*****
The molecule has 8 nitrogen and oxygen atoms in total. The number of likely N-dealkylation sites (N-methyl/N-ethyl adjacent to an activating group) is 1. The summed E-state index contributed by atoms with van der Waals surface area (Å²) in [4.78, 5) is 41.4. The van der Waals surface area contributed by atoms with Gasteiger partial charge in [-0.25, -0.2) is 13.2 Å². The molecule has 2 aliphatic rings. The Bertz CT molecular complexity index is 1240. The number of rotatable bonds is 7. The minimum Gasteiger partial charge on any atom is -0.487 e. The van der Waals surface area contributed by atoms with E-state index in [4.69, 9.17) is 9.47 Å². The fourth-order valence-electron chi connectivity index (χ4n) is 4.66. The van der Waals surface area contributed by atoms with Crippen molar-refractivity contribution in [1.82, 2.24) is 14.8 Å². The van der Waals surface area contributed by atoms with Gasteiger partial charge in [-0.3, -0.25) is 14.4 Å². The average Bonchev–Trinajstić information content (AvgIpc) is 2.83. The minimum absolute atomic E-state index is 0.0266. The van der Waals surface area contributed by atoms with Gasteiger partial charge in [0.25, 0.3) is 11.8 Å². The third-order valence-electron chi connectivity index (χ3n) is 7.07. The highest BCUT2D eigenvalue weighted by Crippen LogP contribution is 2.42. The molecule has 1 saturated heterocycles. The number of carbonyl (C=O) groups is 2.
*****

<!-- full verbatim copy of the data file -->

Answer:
The molecule has 8 nitrogen and oxygen atoms in total. The number of likely N-dealkylation sites (N-methyl/N-ethyl adjacent to an activating group) is 1. The summed E-state index contributed by atoms with van der Waals surface area (Å²) in [4.78, 5) is 41.4. The van der Waals surface area contributed by atoms with Gasteiger partial charge in [-0.25, -0.2) is 13.2 Å². The molecule has 2 aliphatic rings. The Bertz CT molecular complexity index is 1240. The number of rotatable bonds is 7. The minimum Gasteiger partial charge on any atom is -0.487 e. The van der Waals surface area contributed by atoms with E-state index in [4.69, 9.17) is 9.47 Å². The fourth-order valence-electron chi connectivity index (χ4n) is 4.66. The van der Waals surface area contributed by atoms with Crippen molar-refractivity contribution in [1.82, 2.24) is 14.8 Å². The van der Waals surface area contributed by atoms with Gasteiger partial charge in [-0.3, -0.25) is 14.4 Å². The average Bonchev–Trinajstić information content (AvgIpc) is 2.83. The minimum absolute atomic E-state index is 0.0266. The van der Waals surface area contributed by atoms with Gasteiger partial charge in [0.25, 0.3) is 11.8 Å². The third-order valence-electron chi connectivity index (χ3n) is 7.07. The highest BCUT2D eigenvalue weighted by Crippen LogP contribution is 2.42. The molecule has 1 saturated heterocycles. The number of carbonyl (C=O) groups is 2.